My late friend Tony Polan published a book in 1984 entitled ‘Lenin and the End of Politics’, which focused on Lenin’s work ‘The State and Revolution’, which he wrote in the period before the Bolshevik Revolution. One of Polan’s main themes in this book is that there is no place for civil society in Lenin’s vision of the future. He blames this on Marx’s writings on ‘The Civil War in France’ on the Paris Commune of 1871, in which he described how the Commune combined both executive and legislative functions. However, one of the reviewers of Polan’s book, Wayne Gabardi, suggested that it was Engels rather than Marx who saw the Commune as the blueprint for a future socialist society.
The point about civil society is crucial though. We are talking about democratically elected parliaments, some sort of party system, freedom of speech and the press and the rule of law. Polan argued that all of these were seen by Lenin merely as the outward show of bourgeois rule and not appropriate for life under the dictatorship of the proletariat. “The state, formed under the capitalist mode of production, is appropriate only for that social system”. It was necessary therefore to smash the bourgeois state machine.
Polan concluded that the abolition of civil society represented the end of politics, to be replaced by the arbitrary rule of bureaucrats and inevitably in the end came the Gulag. In the words of Rosa Luxemburg, this system “was worse than the disease it was meant to cure”. The absence of the rule of law meant that there were no legal constraints on the operations of the Cheka, the secret police force established under Lenin and Trotsky, which could arrest people or shoot them arbitrarily. It meant that a march of women protesting about food prices could be fired on. It meant that 2500 Kronstadt sailors could be shot down without mercy.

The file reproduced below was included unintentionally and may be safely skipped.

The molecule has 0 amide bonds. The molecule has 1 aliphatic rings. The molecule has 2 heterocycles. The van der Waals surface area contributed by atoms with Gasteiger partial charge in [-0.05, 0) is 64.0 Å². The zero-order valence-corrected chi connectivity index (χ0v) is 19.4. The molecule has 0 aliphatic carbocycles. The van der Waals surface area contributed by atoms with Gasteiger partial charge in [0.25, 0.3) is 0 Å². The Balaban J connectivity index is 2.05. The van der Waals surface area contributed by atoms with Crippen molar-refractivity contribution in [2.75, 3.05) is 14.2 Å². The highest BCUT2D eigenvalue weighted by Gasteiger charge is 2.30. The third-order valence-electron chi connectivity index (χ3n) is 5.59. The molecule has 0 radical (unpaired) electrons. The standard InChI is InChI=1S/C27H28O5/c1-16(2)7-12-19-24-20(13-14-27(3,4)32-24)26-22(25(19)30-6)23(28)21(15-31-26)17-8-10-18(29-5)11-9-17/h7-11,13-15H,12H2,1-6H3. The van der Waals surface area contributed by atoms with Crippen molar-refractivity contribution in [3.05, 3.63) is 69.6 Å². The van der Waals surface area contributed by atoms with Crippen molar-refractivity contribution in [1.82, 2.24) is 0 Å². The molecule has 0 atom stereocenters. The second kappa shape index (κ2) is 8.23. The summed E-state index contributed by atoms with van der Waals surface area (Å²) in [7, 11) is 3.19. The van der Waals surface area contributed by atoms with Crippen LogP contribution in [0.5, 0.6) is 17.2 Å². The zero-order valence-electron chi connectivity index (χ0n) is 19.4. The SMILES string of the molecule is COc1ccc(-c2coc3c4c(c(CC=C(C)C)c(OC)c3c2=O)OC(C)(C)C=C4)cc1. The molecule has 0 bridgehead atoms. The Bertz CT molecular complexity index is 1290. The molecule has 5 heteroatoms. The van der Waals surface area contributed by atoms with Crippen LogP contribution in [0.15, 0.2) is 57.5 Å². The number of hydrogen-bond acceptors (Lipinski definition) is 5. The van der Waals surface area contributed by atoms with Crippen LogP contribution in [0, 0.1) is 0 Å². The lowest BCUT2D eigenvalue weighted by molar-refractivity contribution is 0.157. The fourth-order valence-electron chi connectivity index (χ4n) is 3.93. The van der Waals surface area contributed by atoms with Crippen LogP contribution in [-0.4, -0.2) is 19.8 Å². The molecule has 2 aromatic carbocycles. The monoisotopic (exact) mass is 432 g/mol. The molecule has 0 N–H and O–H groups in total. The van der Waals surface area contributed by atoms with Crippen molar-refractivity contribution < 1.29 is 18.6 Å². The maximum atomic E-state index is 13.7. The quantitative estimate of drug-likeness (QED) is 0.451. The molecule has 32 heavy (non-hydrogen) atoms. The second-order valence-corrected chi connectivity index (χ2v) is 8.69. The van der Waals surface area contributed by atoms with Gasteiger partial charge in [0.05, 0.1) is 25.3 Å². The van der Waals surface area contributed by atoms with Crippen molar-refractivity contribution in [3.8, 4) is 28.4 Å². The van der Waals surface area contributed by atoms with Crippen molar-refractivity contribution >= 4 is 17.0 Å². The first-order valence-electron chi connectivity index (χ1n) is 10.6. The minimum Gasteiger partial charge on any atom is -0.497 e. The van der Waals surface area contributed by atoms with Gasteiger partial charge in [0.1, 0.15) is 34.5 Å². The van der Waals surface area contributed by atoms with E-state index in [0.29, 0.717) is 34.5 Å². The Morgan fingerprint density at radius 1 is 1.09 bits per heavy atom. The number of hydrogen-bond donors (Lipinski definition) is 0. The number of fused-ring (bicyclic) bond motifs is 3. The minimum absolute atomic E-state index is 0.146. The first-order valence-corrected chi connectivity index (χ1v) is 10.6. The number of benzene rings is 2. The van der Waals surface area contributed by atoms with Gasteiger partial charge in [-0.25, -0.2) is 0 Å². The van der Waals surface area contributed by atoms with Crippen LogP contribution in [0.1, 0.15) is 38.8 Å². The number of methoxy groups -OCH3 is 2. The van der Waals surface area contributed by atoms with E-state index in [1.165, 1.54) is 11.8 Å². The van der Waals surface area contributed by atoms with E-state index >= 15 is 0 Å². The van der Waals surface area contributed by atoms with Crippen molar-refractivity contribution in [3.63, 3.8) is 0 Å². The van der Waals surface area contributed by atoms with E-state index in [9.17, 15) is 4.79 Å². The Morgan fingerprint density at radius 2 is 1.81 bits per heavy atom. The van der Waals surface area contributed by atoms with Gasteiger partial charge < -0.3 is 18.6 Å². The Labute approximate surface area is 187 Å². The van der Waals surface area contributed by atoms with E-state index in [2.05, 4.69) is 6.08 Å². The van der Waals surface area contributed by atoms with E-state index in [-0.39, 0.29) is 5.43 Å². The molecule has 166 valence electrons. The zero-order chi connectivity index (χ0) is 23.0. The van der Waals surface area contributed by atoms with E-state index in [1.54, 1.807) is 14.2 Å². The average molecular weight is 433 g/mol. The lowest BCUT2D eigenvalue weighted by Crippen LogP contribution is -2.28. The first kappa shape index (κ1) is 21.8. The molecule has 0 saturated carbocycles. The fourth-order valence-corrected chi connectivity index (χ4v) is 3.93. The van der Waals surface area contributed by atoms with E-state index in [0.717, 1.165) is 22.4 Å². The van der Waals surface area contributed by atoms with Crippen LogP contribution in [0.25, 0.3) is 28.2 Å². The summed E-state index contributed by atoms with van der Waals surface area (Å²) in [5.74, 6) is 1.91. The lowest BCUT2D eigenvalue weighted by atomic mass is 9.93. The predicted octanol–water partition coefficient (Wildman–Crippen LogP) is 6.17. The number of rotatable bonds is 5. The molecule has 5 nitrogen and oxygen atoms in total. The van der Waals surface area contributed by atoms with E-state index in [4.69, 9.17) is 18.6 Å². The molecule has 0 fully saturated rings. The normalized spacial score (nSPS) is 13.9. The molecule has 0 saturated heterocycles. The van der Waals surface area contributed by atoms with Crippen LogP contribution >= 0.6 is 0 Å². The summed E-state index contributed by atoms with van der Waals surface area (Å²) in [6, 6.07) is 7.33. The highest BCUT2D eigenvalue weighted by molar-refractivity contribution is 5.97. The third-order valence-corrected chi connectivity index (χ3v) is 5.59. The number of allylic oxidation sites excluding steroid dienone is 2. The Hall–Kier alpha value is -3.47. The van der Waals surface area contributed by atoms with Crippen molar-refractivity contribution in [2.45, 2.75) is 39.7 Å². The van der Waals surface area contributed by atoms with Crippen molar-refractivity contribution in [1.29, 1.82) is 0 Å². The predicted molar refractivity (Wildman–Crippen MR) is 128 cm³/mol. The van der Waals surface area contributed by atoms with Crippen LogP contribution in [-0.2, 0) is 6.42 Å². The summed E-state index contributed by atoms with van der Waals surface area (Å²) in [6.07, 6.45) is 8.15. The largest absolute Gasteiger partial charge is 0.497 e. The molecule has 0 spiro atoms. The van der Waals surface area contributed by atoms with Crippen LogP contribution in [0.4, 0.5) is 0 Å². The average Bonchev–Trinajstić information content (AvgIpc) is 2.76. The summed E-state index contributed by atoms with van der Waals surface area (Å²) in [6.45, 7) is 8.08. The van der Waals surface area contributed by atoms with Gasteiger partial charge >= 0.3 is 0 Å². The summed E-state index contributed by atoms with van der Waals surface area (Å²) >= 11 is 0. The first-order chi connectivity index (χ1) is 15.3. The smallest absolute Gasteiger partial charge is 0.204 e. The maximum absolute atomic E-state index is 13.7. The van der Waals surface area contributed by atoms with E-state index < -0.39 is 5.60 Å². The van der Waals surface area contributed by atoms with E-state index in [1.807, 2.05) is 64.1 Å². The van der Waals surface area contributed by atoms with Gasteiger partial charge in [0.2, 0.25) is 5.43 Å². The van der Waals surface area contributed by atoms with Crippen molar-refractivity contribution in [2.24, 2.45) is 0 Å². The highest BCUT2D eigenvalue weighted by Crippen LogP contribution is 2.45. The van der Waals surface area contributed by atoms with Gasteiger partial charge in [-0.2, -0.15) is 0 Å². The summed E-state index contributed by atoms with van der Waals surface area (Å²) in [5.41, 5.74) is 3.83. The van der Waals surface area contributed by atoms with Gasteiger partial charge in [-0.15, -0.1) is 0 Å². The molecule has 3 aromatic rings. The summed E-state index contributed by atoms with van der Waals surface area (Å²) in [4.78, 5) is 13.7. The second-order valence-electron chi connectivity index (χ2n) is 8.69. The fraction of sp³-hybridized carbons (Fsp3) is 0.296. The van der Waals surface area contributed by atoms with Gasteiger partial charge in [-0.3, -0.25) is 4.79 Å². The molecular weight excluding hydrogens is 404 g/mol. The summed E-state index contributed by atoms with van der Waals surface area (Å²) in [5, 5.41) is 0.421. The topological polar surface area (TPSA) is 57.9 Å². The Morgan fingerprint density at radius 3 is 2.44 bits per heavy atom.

Bukharin and some other Bolshevik leaders wanted to see a coalition government made up of all the socialist parties. Instead, the road to tyranny was being paved. Elections were held to a Constituent Assembly in 1918 but when the Bolsheviks found that they had received only 25% of the vote they moved to dissolve it. Not only the pro-capitalist Kadet Party but also the socialist parties – the Mensheviks and Socialist Revolutionaries – found their newspapers shut down, their members arrested and, in some cases, shot, their parties totally banned. Lenin advised his Menshevik friend Martov to flee the country as he could offer him no protection. Undeniably the scale of repression increased massively under Stalin’s paranoid regime but the repression began well before his rise to power.
So this is how the party came to hold sway over society as it still does in China, North Korea, Vietnam and Cuba. Polan made the point that Lenin’s concept of the vanguard party addressed the problem for Marxists of “the apparent inability or reluctance of the proletariat to act as the self-conscious agency of revolution”. This may not have been apparent in 1902 but was more obvious in the period after the First World War. Marx however wrote in the Communist Manifesto that “the communists do not form a separate party opposed to the other working-class parties”, so it appears that Lenin’s notion of the vanguard party is an epistemological break with Marxism and this makes a nonsense of the term Marxism-Leninism.